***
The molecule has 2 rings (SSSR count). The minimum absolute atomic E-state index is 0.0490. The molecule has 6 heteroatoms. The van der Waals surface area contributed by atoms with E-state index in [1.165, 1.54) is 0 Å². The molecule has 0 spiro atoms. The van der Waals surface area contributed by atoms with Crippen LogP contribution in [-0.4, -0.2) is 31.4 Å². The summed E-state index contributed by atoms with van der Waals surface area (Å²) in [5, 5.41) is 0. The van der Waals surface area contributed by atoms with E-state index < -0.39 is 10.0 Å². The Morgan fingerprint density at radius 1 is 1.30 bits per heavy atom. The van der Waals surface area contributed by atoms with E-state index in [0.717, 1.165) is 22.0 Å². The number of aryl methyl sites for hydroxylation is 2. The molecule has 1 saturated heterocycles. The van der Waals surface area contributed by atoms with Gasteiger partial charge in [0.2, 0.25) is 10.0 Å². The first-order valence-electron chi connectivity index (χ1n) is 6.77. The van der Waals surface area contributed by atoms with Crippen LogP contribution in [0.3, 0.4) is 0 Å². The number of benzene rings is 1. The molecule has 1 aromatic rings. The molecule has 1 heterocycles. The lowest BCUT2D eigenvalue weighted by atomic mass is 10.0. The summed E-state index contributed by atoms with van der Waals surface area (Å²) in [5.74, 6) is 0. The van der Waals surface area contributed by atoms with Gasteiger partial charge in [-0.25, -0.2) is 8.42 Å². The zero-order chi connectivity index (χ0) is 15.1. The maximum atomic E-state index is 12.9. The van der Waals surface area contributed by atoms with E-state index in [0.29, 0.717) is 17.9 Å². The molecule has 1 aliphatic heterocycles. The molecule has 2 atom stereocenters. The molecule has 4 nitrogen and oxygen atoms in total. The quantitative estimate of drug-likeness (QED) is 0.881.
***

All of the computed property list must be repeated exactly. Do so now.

The molecule has 2 rings (SSSR count). The minimum absolute atomic E-state index is 0.0490. The molecule has 6 heteroatoms. The van der Waals surface area contributed by atoms with E-state index in [1.165, 1.54) is 0 Å². The molecule has 0 spiro atoms. The van der Waals surface area contributed by atoms with Crippen LogP contribution in [-0.4, -0.2) is 31.4 Å². The summed E-state index contributed by atoms with van der Waals surface area (Å²) in [5, 5.41) is 0. The van der Waals surface area contributed by atoms with E-state index < -0.39 is 10.0 Å². The Morgan fingerprint density at radius 1 is 1.30 bits per heavy atom. The van der Waals surface area contributed by atoms with E-state index in [0.717, 1.165) is 22.0 Å². The number of aryl methyl sites for hydroxylation is 2. The molecule has 1 saturated heterocycles. The van der Waals surface area contributed by atoms with Gasteiger partial charge in [0.2, 0.25) is 10.0 Å². The first-order valence-electron chi connectivity index (χ1n) is 6.77. The van der Waals surface area contributed by atoms with Crippen LogP contribution in [0.3, 0.4) is 0 Å². The number of benzene rings is 1. The molecule has 1 aromatic rings. The molecule has 1 heterocycles. The lowest BCUT2D eigenvalue weighted by atomic mass is 10.0. The summed E-state index contributed by atoms with van der Waals surface area (Å²) in [5.74, 6) is 0. The van der Waals surface area contributed by atoms with Gasteiger partial charge in [-0.25, -0.2) is 8.42 Å². The zero-order chi connectivity index (χ0) is 15.1. The maximum atomic E-state index is 12.9. The van der Waals surface area contributed by atoms with E-state index in [0.29, 0.717) is 17.9 Å². The molecule has 1 aliphatic heterocycles. The molecule has 2 atom stereocenters. The molecule has 4 nitrogen and oxygen atoms in total. The quantitative estimate of drug-likeness (QED) is 0.881.